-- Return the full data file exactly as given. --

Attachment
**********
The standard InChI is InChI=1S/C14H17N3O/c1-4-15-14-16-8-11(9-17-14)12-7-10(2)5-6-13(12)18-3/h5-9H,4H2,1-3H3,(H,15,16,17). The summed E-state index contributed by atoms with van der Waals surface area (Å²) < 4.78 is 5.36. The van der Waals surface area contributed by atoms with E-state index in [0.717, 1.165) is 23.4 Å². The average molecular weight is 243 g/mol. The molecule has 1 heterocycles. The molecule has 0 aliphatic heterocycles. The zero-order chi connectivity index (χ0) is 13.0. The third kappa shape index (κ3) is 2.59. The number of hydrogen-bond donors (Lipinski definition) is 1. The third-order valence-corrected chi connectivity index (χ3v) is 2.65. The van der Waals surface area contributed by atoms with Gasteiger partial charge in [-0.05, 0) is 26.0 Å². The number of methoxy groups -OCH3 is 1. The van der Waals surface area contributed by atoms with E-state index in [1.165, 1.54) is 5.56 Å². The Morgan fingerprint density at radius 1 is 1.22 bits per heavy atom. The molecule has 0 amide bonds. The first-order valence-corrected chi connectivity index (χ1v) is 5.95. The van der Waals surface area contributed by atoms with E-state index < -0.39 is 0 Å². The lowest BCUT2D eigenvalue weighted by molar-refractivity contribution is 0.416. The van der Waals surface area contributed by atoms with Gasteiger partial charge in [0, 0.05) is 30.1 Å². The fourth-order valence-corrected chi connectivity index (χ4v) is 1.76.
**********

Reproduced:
The standard InChI is InChI=1S/C14H17N3O/c1-4-15-14-16-8-11(9-17-14)12-7-10(2)5-6-13(12)18-3/h5-9H,4H2,1-3H3,(H,15,16,17). The summed E-state index contributed by atoms with van der Waals surface area (Å²) < 4.78 is 5.36. The van der Waals surface area contributed by atoms with E-state index in [0.717, 1.165) is 23.4 Å². The average molecular weight is 243 g/mol. The molecule has 1 heterocycles. The molecule has 0 aliphatic heterocycles. The zero-order chi connectivity index (χ0) is 13.0. The third kappa shape index (κ3) is 2.59. The number of hydrogen-bond donors (Lipinski definition) is 1. The third-order valence-corrected chi connectivity index (χ3v) is 2.65. The van der Waals surface area contributed by atoms with Gasteiger partial charge in [-0.05, 0) is 26.0 Å². The number of methoxy groups -OCH3 is 1. The van der Waals surface area contributed by atoms with E-state index in [1.165, 1.54) is 5.56 Å². The Morgan fingerprint density at radius 1 is 1.22 bits per heavy atom. The molecule has 0 amide bonds. The first-order valence-corrected chi connectivity index (χ1v) is 5.95. The van der Waals surface area contributed by atoms with E-state index < -0.39 is 0 Å². The lowest BCUT2D eigenvalue weighted by molar-refractivity contribution is 0.416. The van der Waals surface area contributed by atoms with Gasteiger partial charge in [0, 0.05) is 30.1 Å². The fourth-order valence-corrected chi connectivity index (χ4v) is 1.76.